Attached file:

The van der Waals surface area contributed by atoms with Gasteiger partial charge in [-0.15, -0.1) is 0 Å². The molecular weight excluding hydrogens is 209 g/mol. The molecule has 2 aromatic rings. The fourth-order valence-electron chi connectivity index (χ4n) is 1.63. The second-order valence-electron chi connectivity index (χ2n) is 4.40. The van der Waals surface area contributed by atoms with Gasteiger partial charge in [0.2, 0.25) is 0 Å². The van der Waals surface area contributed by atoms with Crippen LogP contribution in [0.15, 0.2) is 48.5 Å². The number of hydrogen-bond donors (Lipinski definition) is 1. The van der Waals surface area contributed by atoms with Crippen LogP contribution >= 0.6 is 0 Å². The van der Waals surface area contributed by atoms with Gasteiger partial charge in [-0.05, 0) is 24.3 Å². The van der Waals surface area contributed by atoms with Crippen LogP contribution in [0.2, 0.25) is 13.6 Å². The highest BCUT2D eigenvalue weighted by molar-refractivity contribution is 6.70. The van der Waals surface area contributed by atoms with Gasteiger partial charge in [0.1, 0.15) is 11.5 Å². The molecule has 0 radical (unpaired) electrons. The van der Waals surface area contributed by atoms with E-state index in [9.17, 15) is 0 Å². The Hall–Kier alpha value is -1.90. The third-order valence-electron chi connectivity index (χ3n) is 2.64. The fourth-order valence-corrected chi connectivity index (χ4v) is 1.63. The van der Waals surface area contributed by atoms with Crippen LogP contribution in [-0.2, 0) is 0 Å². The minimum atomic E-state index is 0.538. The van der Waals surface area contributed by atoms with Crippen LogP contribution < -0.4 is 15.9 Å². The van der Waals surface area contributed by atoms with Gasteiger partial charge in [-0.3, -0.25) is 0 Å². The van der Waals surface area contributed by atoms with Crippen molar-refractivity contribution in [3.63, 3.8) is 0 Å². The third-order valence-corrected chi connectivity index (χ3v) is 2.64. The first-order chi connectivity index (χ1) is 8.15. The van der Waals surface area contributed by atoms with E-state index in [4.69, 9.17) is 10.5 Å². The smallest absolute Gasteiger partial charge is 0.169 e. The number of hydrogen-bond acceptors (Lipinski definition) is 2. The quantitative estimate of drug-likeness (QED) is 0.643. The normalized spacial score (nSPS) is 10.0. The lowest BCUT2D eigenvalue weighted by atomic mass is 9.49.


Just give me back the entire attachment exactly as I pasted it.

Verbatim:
The van der Waals surface area contributed by atoms with Gasteiger partial charge in [-0.15, -0.1) is 0 Å². The molecular weight excluding hydrogens is 209 g/mol. The molecule has 2 aromatic rings. The fourth-order valence-electron chi connectivity index (χ4n) is 1.63. The second-order valence-electron chi connectivity index (χ2n) is 4.40. The van der Waals surface area contributed by atoms with Gasteiger partial charge in [0.2, 0.25) is 0 Å². The van der Waals surface area contributed by atoms with Crippen LogP contribution in [0.15, 0.2) is 48.5 Å². The number of hydrogen-bond donors (Lipinski definition) is 1. The van der Waals surface area contributed by atoms with Crippen LogP contribution >= 0.6 is 0 Å². The van der Waals surface area contributed by atoms with Gasteiger partial charge in [-0.05, 0) is 24.3 Å². The van der Waals surface area contributed by atoms with Crippen LogP contribution in [0.2, 0.25) is 13.6 Å². The highest BCUT2D eigenvalue weighted by molar-refractivity contribution is 6.70. The van der Waals surface area contributed by atoms with Gasteiger partial charge in [0.1, 0.15) is 11.5 Å². The molecule has 0 radical (unpaired) electrons. The van der Waals surface area contributed by atoms with E-state index in [9.17, 15) is 0 Å². The Hall–Kier alpha value is -1.90. The third-order valence-electron chi connectivity index (χ3n) is 2.64. The fourth-order valence-corrected chi connectivity index (χ4v) is 1.63. The van der Waals surface area contributed by atoms with Crippen LogP contribution in [-0.2, 0) is 0 Å². The minimum atomic E-state index is 0.538. The van der Waals surface area contributed by atoms with Crippen LogP contribution < -0.4 is 15.9 Å². The van der Waals surface area contributed by atoms with Gasteiger partial charge in [-0.3, -0.25) is 0 Å². The van der Waals surface area contributed by atoms with Crippen molar-refractivity contribution in [3.63, 3.8) is 0 Å². The third-order valence-corrected chi connectivity index (χ3v) is 2.64. The first-order chi connectivity index (χ1) is 8.15. The van der Waals surface area contributed by atoms with E-state index in [4.69, 9.17) is 10.5 Å². The smallest absolute Gasteiger partial charge is 0.169 e. The number of hydrogen-bond acceptors (Lipinski definition) is 2. The quantitative estimate of drug-likeness (QED) is 0.643. The normalized spacial score (nSPS) is 10.0. The lowest BCUT2D eigenvalue weighted by atomic mass is 9.49.